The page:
The trick, really, is to get all the ingredients ready before-hand, and then the actually cooking/serving is actually quite quick.
I can guarantee you, the effort is really worth it, considering this is a one-pot meal, that your folks are going to LOVE!
So, for the ingredients.
We actually have FOUR sets of components here.
1) For the main Yasai Katsu:
(a) Vegetables like Brinjal (aubergine), Butternut squash and Sweet potato work best. Just slice them. This really depends on how you want your veggies. Wagamama serves thick slices, whereas I like em thin 😉 so I sliced a brinjal into 0.5 thickness.
(b) Half a cup of ordinary white flour with a pinch of salt
(c) Two full cups of a mixture of crumbs (Bread crumbs and plain salt crackers (I used Melba Toasts) ground into fine crumbs, to add a crisp texture to the veggies)
(d) One egg, beaten lightly.
You could add your choice of spices to any of these, really. I just added some salt to the flour, and some more salt, coriander powder and tumeric powder (Tee hee… an Indian cook after all!) to the bread crumbs mixture. But make it the way you like it. If you like your food spicy, then go for it!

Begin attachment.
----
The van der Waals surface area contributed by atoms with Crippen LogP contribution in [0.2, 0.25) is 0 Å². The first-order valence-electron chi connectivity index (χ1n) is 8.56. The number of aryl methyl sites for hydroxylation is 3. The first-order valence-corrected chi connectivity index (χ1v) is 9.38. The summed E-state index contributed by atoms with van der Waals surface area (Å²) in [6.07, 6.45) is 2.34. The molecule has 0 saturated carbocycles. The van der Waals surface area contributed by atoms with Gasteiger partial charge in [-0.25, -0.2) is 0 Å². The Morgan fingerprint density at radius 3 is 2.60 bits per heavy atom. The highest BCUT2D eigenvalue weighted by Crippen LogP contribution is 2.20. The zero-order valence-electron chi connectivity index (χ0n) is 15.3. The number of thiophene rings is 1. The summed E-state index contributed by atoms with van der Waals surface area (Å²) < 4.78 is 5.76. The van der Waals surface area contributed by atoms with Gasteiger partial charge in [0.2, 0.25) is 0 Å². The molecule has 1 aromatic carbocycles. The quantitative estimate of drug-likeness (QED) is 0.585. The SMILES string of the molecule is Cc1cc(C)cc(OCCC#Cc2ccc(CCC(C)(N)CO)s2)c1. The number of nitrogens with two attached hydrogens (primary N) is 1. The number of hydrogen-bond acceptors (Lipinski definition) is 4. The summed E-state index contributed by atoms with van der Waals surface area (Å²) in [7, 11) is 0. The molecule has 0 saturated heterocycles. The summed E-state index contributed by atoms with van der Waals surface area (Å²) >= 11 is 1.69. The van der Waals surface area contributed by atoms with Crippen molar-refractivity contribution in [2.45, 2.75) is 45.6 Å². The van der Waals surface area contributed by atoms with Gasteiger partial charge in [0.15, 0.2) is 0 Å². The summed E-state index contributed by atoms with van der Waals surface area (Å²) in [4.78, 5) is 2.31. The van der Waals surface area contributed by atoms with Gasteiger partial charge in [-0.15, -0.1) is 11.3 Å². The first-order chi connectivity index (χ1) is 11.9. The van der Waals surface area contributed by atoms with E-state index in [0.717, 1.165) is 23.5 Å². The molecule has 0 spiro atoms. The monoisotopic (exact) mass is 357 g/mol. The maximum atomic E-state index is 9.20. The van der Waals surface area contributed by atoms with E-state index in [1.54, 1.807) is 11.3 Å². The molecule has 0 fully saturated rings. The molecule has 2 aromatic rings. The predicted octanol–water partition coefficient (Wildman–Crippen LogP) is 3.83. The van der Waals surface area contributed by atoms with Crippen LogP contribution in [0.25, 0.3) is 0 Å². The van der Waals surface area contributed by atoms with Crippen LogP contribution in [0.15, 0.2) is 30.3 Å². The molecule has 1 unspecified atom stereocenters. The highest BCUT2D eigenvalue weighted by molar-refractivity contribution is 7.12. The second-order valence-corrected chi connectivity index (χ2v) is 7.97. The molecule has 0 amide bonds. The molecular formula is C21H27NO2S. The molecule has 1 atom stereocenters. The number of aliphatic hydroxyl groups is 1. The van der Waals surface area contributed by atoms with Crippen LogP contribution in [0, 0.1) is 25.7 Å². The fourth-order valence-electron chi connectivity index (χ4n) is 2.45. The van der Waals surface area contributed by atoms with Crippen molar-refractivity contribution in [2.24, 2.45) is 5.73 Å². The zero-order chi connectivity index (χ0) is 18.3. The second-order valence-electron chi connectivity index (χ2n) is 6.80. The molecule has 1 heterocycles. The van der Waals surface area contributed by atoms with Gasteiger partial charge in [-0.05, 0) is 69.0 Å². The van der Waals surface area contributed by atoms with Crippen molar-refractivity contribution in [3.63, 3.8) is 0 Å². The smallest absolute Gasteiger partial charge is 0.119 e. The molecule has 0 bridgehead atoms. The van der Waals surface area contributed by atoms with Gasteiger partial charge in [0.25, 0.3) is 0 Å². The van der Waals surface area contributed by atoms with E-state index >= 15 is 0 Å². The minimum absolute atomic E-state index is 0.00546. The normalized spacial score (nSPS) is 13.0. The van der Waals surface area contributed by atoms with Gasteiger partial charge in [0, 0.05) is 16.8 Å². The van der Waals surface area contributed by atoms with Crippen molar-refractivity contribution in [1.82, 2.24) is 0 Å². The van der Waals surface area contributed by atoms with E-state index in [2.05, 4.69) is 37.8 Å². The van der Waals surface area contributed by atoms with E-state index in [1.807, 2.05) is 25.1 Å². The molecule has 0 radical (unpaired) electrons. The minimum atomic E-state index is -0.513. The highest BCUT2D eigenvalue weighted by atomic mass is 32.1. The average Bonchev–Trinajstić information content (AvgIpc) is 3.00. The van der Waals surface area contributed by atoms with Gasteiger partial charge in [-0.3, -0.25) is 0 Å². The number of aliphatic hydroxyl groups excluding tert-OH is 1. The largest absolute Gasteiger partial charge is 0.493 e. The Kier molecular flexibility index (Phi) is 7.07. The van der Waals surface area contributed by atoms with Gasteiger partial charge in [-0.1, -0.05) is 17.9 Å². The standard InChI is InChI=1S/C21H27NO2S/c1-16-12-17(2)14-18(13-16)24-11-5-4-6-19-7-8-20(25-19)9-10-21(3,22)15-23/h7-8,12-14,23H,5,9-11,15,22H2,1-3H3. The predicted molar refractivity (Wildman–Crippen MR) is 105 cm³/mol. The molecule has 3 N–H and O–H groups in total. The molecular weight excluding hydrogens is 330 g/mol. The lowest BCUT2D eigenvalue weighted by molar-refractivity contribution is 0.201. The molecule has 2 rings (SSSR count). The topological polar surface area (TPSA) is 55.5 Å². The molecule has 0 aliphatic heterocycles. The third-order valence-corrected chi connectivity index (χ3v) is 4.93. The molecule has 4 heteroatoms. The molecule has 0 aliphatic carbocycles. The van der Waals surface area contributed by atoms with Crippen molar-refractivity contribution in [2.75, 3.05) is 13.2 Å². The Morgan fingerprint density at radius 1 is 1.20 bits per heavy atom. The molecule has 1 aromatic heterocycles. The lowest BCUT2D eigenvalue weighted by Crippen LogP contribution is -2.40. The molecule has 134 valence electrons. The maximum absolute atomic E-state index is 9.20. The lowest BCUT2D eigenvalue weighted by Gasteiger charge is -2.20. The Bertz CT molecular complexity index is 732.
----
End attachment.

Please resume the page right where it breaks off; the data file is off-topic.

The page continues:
2) The side: Now you could serve either crunchy vegetables or a side salad. I chose the veggies, simple because I had no salad at home 😉 Take your pick of colourful capsicum(peppers), baby-corn, mange-tout… vegetables that will suit a quick stir-fry.
3) White rice. You could either use plain ponni rice/sona masoori rice or basmati rice. It tastes good either way. Wagamama serves this dish with some yummy sticky white rice, that I have NO clue how to make. So I faithfully stuck to our aromatic basmati 🙂
4) And lastly, the curry sauce. Now, Google says it is to be prepared this way.
Onion, garlic, ginger, tomato, turmeric powder, cumin powder, coriander powder – Fry it all, simmer with a little water for about 15 mins, cool it, and grind it with a little more water. Simmer again for about 15 mins.
Now, how do you cook this delicious meal? Really , truly simple!
Step 1: Cook your rice. I washed 1 cup of basmati rice, added 2 cups of water to it, and chucked the bowl into the microwave, first for 10 mins, then a quick stir, and another 7 minutes.